- Audits. Audits of field activities are the main component of the MAP and (RAs) shall have responsibility for the audit of all operations within their Regions, and shall carry out this responsibility in accordance with the following:
- Audit Topics.
- Critical audit topics. These are defined as programs, policies, and practices which relate directly to OSHA's mission and which, if improperly executed, can seriously impact agency performance. These critical audit topics include programs, policies, and practices, which directly affect employers and employees and/or substantially influence the perceptions of both the public and government concerning OSHA's effectiveness. The checklists of audit topics are listed in Attachment A of this Instruction. These checklists will be updated, as needed, in consultation with appropriate program offices within the following major categories of agency operations and potential audit subject areas:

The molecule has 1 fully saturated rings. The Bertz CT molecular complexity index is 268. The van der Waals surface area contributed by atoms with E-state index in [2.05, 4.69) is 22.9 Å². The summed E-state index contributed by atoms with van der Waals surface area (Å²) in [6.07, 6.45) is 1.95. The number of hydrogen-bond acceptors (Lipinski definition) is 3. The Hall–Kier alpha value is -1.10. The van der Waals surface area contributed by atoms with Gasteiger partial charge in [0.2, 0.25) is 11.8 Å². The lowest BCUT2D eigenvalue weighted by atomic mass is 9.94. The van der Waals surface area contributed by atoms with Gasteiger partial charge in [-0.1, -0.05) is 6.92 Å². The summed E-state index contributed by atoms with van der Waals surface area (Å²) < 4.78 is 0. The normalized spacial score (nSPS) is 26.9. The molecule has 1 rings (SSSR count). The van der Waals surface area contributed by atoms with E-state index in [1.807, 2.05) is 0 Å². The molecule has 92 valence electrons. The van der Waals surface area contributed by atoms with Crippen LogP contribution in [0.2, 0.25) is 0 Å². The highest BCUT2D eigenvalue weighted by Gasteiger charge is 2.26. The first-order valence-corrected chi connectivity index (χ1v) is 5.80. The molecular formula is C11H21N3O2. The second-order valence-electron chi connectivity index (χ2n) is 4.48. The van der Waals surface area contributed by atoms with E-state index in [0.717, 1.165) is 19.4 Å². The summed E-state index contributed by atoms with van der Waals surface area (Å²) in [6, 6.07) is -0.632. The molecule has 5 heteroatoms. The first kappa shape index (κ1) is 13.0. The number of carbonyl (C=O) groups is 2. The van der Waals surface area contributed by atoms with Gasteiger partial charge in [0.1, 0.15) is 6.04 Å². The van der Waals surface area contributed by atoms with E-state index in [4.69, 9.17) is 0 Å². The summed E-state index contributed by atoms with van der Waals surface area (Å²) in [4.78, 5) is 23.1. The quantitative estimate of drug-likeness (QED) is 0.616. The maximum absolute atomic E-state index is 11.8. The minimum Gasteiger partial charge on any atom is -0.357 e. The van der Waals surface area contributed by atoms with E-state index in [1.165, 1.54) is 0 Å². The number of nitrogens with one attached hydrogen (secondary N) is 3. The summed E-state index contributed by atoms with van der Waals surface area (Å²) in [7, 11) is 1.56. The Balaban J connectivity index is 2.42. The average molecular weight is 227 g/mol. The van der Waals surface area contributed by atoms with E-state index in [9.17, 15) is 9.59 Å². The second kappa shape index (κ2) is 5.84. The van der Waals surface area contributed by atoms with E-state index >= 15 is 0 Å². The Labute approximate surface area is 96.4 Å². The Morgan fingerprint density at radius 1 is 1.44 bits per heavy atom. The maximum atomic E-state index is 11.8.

- Safety and Health Enforcement
- Whistleblower Programs
- Compliance Assistance Activities
- Cooperative Programs
- State Plan Monitoring
- Consultation Program Monitoring
- Information Systems Management
- Office Management
- Staff Training
- Other Audit Topics. Additional programs, policies, and practices may be audited. These other subjects, if any, may be designated by the Assistant Secretary, DEA or RAs.
- Conduct of Audits. The frequency, scope and methodology of Regional and Area Office audits should be based on factors such as management continuity, audit history and nature of potential critical audit topics for the subject office.